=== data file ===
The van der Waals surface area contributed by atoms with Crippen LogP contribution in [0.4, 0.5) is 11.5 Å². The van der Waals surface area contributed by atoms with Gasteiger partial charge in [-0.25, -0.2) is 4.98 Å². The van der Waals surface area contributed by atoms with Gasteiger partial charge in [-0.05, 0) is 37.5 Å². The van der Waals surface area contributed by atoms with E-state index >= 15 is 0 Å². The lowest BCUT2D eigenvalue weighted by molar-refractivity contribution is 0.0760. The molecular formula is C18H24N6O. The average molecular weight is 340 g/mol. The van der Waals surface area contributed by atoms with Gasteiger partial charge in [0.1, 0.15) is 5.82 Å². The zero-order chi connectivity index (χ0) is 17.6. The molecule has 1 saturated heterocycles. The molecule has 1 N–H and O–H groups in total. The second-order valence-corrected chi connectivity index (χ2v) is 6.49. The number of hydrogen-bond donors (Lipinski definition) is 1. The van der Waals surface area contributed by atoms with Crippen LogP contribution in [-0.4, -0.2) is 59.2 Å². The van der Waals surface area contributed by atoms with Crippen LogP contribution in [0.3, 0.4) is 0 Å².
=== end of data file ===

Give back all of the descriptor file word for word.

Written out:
The van der Waals surface area contributed by atoms with Crippen LogP contribution in [0.4, 0.5) is 11.5 Å². The van der Waals surface area contributed by atoms with Gasteiger partial charge in [-0.25, -0.2) is 4.98 Å². The van der Waals surface area contributed by atoms with Gasteiger partial charge in [-0.05, 0) is 37.5 Å². The van der Waals surface area contributed by atoms with E-state index >= 15 is 0 Å². The lowest BCUT2D eigenvalue weighted by molar-refractivity contribution is 0.0760. The molecular formula is C18H24N6O. The average molecular weight is 340 g/mol. The van der Waals surface area contributed by atoms with Gasteiger partial charge in [0.1, 0.15) is 5.82 Å². The zero-order chi connectivity index (χ0) is 17.6. The molecule has 1 saturated heterocycles. The molecule has 1 N–H and O–H groups in total. The second-order valence-corrected chi connectivity index (χ2v) is 6.49. The number of hydrogen-bond donors (Lipinski definition) is 1. The van der Waals surface area contributed by atoms with Crippen LogP contribution in [-0.4, -0.2) is 59.2 Å². The van der Waals surface area contributed by atoms with Crippen LogP contribution in [0.3, 0.4) is 0 Å².